OBD Code P0175 indicates that bank number two is too rich. An engine is "rich" when the air-to-fuel ratio goes below the ideal 14.7 to 1 ratio. Gasoline engines are always trying to maintain a good ratio of fuel and air, and when the ratio of fuel goes beyond normal limits, a rich code will set and a service engine soon light will illuminate.
Oxygen sensors are used in the exhaust stream to determine if the system is running rich or lean at any given moment. The engine management system can make adjustments to the air fuel mixture based on data inputs it receives. Information such as engine temperature, as well as intake air volume and engine load can be used to determine if more or less fuel needs to be delivered to the engine.
A rich code means that too much fuel is being provided to the engine and a high percentage of incompletely burnt fuel is leaving the tailpipe.
Since an ignition source is needed for combustion in gasoline engines, a good first step in the diagnosis of rich codes would be a complete inspection of all parts related to combustion. Bad ignition parts like spark plugs, ignition coils, ignition wires, etc., could lead to a rich running condition.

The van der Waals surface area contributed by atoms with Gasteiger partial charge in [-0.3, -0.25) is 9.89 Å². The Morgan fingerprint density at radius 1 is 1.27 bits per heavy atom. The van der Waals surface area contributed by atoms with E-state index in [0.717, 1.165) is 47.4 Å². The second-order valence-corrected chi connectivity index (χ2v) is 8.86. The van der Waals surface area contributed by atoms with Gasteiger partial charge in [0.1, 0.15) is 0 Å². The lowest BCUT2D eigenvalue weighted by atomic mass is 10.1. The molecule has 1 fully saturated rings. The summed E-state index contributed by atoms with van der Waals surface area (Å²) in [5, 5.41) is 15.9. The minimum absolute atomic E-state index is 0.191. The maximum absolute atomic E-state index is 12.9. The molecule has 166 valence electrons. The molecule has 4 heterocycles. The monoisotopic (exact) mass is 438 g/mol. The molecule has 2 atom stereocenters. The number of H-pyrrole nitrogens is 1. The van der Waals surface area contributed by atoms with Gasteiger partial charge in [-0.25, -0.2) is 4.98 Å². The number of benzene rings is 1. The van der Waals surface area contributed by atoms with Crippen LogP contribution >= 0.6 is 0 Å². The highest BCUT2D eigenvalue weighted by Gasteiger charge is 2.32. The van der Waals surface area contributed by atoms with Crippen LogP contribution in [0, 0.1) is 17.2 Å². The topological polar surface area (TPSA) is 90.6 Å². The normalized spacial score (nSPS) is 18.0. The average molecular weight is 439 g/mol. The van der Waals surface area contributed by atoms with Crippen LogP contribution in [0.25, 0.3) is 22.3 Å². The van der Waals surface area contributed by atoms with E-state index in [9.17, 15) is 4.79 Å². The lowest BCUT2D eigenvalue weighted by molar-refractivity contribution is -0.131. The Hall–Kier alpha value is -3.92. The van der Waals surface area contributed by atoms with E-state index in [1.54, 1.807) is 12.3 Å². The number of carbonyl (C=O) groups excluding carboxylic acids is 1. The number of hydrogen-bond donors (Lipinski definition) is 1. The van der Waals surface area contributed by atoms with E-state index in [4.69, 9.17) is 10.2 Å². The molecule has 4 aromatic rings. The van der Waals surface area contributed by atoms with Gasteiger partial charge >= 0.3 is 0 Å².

Fuel system checks are also commonly performed when diagnosing code P0175. Leaking fuel injectors and ruptured fuel pressure regulator diaphragms are among the common culprits for this code. It's common to see some G.M. engines with leaking fuel supply lines and regulators leaking under intake plenums, resulting in codes P0172 and P0175, which indicates a rich condition on both banks. Fuel pumps that produce too much pressure, either from a blocked return line or a bad regulator can also produce rich codes.
Sensors can cause rich codes too. Sensors that are used to measure oxygen in the exhaust, intake airflow, manifold pressure (used to calculate air density), throttle position, engine temperature are all suspect when diagnosing rich codes. For example, if a temperature sensor was reporting to the computer that the engine was operating at -40 degrees Fahrenheit when it was actually operating at 200 degrees, this could cause the computer to "dump" more fuel than is needed. Likewise, a bad MAP sensor or vacuum supply problem to the sensor could convince the computer that the engine was operating at a higher altitude or under heavy acceleration.
Basic Mechanical Checks...
Since engine problems can also cause poor combustion and low vacuum, engine compression tests may be needed to uncover any internal engine problems which might lead to a rich running condition and code P0175.